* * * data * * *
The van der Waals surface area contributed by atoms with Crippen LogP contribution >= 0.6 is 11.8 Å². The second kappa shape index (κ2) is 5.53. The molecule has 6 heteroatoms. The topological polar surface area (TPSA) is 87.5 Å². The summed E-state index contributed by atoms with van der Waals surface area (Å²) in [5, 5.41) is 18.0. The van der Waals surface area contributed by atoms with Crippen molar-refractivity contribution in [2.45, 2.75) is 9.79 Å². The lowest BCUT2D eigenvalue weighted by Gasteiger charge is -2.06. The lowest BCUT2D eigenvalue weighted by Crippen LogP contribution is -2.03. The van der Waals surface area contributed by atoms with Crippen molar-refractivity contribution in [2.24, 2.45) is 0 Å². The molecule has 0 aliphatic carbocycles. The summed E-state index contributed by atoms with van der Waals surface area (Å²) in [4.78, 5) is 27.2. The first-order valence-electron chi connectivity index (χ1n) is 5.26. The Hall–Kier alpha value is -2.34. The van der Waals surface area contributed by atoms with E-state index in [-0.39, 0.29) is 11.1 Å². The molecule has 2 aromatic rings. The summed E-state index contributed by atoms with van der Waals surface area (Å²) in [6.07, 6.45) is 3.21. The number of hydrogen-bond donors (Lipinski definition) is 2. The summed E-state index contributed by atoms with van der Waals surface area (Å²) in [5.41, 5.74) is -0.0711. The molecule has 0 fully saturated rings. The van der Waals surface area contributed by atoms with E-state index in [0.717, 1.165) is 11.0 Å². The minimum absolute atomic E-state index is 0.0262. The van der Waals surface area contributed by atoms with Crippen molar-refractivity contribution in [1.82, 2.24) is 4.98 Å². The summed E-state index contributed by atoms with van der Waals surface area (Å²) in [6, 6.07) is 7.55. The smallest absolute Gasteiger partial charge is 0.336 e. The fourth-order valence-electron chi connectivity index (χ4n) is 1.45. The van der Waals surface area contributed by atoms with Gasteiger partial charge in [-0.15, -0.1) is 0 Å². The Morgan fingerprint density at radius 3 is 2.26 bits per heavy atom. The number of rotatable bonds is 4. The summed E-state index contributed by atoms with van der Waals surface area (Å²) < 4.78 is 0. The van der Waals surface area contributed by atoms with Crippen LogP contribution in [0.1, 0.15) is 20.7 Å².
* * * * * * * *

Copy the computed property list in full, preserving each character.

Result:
The van der Waals surface area contributed by atoms with Crippen LogP contribution >= 0.6 is 11.8 Å². The second kappa shape index (κ2) is 5.53. The molecule has 6 heteroatoms. The topological polar surface area (TPSA) is 87.5 Å². The summed E-state index contributed by atoms with van der Waals surface area (Å²) in [5, 5.41) is 18.0. The van der Waals surface area contributed by atoms with Crippen molar-refractivity contribution in [2.45, 2.75) is 9.79 Å². The lowest BCUT2D eigenvalue weighted by Gasteiger charge is -2.06. The lowest BCUT2D eigenvalue weighted by Crippen LogP contribution is -2.03. The van der Waals surface area contributed by atoms with Crippen molar-refractivity contribution in [2.24, 2.45) is 0 Å². The molecule has 0 aliphatic carbocycles. The summed E-state index contributed by atoms with van der Waals surface area (Å²) in [4.78, 5) is 27.2. The first-order valence-electron chi connectivity index (χ1n) is 5.26. The Hall–Kier alpha value is -2.34. The van der Waals surface area contributed by atoms with E-state index in [-0.39, 0.29) is 11.1 Å². The molecule has 2 aromatic rings. The summed E-state index contributed by atoms with van der Waals surface area (Å²) in [6.07, 6.45) is 3.21. The number of hydrogen-bond donors (Lipinski definition) is 2. The summed E-state index contributed by atoms with van der Waals surface area (Å²) in [5.41, 5.74) is -0.0711. The molecule has 0 fully saturated rings. The van der Waals surface area contributed by atoms with E-state index in [0.717, 1.165) is 11.0 Å². The minimum absolute atomic E-state index is 0.0262. The van der Waals surface area contributed by atoms with Crippen molar-refractivity contribution in [1.82, 2.24) is 4.98 Å². The summed E-state index contributed by atoms with van der Waals surface area (Å²) in [6, 6.07) is 7.55. The smallest absolute Gasteiger partial charge is 0.336 e. The fourth-order valence-electron chi connectivity index (χ4n) is 1.45. The van der Waals surface area contributed by atoms with Gasteiger partial charge in [-0.15, -0.1) is 0 Å². The Morgan fingerprint density at radius 3 is 2.26 bits per heavy atom. The number of rotatable bonds is 4. The summed E-state index contributed by atoms with van der Waals surface area (Å²) < 4.78 is 0. The van der Waals surface area contributed by atoms with Crippen LogP contribution in [0.1, 0.15) is 20.7 Å².